I've begged and begged and today, finally, we get a peek at what I think is going to be an important future for Microsoft: Today, Microsoft released OneNote 1.3 for iOS, an update to the excellent iPhone app. But this isn't any old update. It's also accompanied, for the first time, by a native version for the iPad as well.
"Since the launch of OneNote for iPhone nearly a year ago, a recurring request from our customers has been for a version that can be used more easily on the iPad's larger screen," Microsoft's Michael C. Oldenburg writes in the OneNote Blog. "We're happy to announce that today's new release of OneNote for iOS devices includes a version that's tailored for the iPad."
Note that there are separate versions of OneNote 1.3 for the iPhone and iPad. So be sure to grab the iPad version if you're using Apple's luxury tablet.
As with the original iPhone version of the app, Microsoft is positioning OneNote for iPad as a "companion" to the full (i.e. "PC") version of OneNote and not as a standalone solution. Version 1.3 includes a number of new features, such as:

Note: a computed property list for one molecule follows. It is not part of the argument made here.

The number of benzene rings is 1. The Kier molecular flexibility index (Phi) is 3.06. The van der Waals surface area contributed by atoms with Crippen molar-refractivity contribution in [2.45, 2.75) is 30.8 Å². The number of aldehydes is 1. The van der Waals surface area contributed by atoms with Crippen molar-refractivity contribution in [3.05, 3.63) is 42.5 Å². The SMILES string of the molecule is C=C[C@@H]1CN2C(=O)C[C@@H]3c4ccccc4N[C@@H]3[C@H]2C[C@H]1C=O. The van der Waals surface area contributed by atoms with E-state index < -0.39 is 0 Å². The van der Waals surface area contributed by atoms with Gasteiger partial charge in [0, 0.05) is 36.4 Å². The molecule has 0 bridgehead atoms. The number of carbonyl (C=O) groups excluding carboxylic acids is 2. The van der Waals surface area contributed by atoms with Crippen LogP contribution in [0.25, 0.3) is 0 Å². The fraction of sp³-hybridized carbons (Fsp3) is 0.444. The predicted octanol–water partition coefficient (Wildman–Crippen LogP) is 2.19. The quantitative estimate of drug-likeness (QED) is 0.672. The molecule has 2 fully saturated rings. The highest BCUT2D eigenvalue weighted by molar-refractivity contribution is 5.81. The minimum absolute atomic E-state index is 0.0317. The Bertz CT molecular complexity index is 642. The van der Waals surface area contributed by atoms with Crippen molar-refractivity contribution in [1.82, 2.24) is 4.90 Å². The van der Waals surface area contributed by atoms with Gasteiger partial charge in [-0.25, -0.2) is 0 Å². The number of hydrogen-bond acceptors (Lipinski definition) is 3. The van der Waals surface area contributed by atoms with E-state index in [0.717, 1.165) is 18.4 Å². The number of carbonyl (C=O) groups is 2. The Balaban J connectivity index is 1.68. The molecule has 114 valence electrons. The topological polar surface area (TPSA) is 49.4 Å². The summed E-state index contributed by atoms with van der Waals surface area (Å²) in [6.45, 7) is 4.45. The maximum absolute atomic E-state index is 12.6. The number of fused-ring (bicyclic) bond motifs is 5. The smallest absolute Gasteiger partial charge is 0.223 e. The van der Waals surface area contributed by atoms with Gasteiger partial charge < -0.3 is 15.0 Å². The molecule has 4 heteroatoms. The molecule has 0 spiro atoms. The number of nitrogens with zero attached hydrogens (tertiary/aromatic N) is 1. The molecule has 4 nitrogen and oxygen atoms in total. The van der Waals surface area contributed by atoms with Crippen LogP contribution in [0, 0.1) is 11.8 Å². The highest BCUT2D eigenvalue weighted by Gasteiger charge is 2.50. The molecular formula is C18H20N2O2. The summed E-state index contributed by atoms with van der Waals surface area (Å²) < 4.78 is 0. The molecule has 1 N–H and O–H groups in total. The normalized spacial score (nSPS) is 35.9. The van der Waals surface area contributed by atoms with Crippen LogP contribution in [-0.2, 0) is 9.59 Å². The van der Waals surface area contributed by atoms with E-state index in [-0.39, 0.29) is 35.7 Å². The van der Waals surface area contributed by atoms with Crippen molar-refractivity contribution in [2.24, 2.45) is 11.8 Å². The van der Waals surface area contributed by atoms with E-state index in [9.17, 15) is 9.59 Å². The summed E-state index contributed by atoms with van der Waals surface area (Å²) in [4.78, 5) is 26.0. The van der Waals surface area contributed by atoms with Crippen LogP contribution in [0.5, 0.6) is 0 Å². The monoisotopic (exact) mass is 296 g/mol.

- Support for iPad and iPad 2
- Localization into several new languages and markets
- Tabbed user interface
- Quick note creation in the Unfiled Notes section
- Table rendering
- Improved Windows Live sign-in experience
- Option to sync notebooks only over a Wi-Fi connection
- Integrated upgrade option
OneNote 1.3 works with your SkyDrive-based notebooks--which is how I use the application--so you can sync notes easily across PCs, Windows Phones, iOS devices, and, using OneNote Web App, the cloud. There is one catch with the iPad version of the app however. It's not necessarily free.
That is, OneNote for iOS will be free for most users. But if you use it a lot--with over 500 notes--you'll need to pay up. And that cost is $4.99 for unlimited use on the iPhone and $14.99 for unlimited use on the iPad. But even those who hit this limit and decide not to pay can continue to view, sync, and delete any existing notes. You just won't be able to edit notes or create new notes on the iPhone or iPad.
I've been using Evernote a lot lately so I'm curious to see how or if OneNote 1.3 for iOS changes things. I'll find out.